May 17, 2020

Why are Google’s founders stepping down for Sundar Pichai?

Cloud
Digital Transformation
William Smith
2 min
Google has announced that its co-founders Larry Page and Sergey Brin are standing down from their roles at parent company Alphabet
Google has announced that its co-founders Larry Page and Sergey Brin are standing down from their roles at parent company Alphabet.

Page’s role as Al...

Google has announced that its co-founders Larry Page and Sergey Brin are standing down from their roles at parent company Alphabet.

Page’s role as Alphabet CEO will be assumed by Google’s CEO Sundar Pichai, who will also retain his current role, while Brin’s position as President will be abolished. Page and Brin will both remain on the board, however, and retain control of 51% of the voting rights, suggesting a soft transition of power as opposed to a coronation.

Alphabet was created as part of a 2015 restructure, with the aim being for Google to focus on its core services while projects the company refers to as “Other Bets” (such as Waymo’s autonomous cars) would fall under the Alphabet umbrella. The reunification of the leadership of Google and Alphabet is addressed by the two, who wrote in a blog post that it was “the natural time to simplify our management structure. We’ve never been ones to hold on to management roles when we think there’s a better way to run the company.”

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Pichai, who assumed the role at the formation of Alphabet, is Indian-born, and has worked at the company since 2004 across products such as Chrome and Drive. Since becoming CEO, he has acted as Alphabet group’s most outwardly facing figure, with Brin and Page assuming a more background role. It’s a theme they apparently hope to continue, with the two saying in their blog post that they “believe it’s time to assume the role of proud parents” (albeit parents with majority voting rights).

They might well be proud, having taken Google/Alphabet from a search engine called Backrub, to a Californian garage, to the world’s 17th largest public company (there may have been some other steps along the way). Pichai will now assume control of the company as it embarks upon projects such as the acquisition of Fitbit and the ongoing support of its Stadia cloud gaming service.

(Image: Google)

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Jun 8, 2021

Fastly's CDN Reportedly to Blame for Global Internet Outage

Technology
Fastly
servers
websites
Tilly Kenyon & Oliver James Fr...
3 min
Multiple outages have hit social media, government, and news websites across the globe

A huge outage has brought down a number of major websites around the world. Among those affected are gov.uk, Hulu, PayPal, Vimeo, and news outlets such as CNN, The Guardian, The New York Times, BBC, and Financial Times.

It is thought a glitch at Fastly ─ a popular CDN provider ─ is causing the worldwide issue. Fastly has confirmed it’s facing an outage on its status website but fails to specify a reason for the fault ─ only that the problem isn’t limited to a single data centre and, instead, is a “global CDN disruption” that is potentially affecting the company’s global network.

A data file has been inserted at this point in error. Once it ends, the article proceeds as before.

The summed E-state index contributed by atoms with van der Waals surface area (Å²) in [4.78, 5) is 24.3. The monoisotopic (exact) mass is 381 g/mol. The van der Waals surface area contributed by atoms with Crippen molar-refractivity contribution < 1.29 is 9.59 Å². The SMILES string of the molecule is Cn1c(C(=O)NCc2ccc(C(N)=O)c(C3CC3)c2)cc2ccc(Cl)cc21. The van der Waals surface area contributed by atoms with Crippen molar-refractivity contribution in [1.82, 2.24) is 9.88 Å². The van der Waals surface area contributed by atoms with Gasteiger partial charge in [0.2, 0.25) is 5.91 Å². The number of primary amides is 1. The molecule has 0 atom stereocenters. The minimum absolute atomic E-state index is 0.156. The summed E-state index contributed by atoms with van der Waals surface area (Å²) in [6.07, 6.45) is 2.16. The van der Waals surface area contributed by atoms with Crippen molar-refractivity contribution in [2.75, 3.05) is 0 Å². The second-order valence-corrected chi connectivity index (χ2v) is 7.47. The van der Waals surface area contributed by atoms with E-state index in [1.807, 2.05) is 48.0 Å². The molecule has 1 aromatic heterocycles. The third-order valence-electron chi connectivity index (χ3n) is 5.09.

“We’re currently investigating potential impact to performance with our CDN services,” the firm said.

What is Fastly?

Fastly is a content delivery network (CDN) company that helps users view digital content more quickly. The company also provides security, video delivery, and so-called edge computing services. They use strategically distributed, highly performant POPs to help move data and applications closer to users and deliver up-to-date content quickly.

The firm has been proving increasingly popular among leading media websites. After going public on the New York Stock Exchange in 2019, shares rose exponentially in price, but after today’s outages, Fastly’s value has taken a sharp 5.21% fall and are currently trading at US$48.06. 

What are CDNs?

Content delivery networks (CDNs) are a web of small computers, or servers, that link together to collaborate as a single computer. CDNs improve the performance of internet-connected devices by placing these servers as close as possible to the people using those devices in different locations, creating hundreds of points of presence, otherwise known as POPs.

They help minimise delays in loading web page content by reducing the physical distance between the server and the user. This helps users around the world view the same high-quality content without slow loading times. 

Without a CDN, content origin servers must respond to every single end-user request. This results in significant traffic to the origin and subsequent load, thereby increasing the chances for origin failure if the traffic spikes are exceedingly high or if the load is persistent.

The Risk of CDNs

Over time, developers have attempted to protect users from the dangers of overreliance through the implementation of load balancing, DDoS (Denial of Service) protection, web application firewalls, and a myriad of other security features. 

Clearly, by the state of today’s major website outage, these measures aren’t enough. Evidently, CDNs present a risk factor that is widely underestimated ─ which needs to be rectified with haste. Content delivery networks have become a key part of the global infrastructure, and so it’s imperative that organisations start to figure out risk mitigation strategies to protect companies reliant on the interconnected service from further disruption and disarray. 

Over the coming days, both Technology Magazine and Data Centre Magazine will continue to provide updates on the current situation as developments are made.

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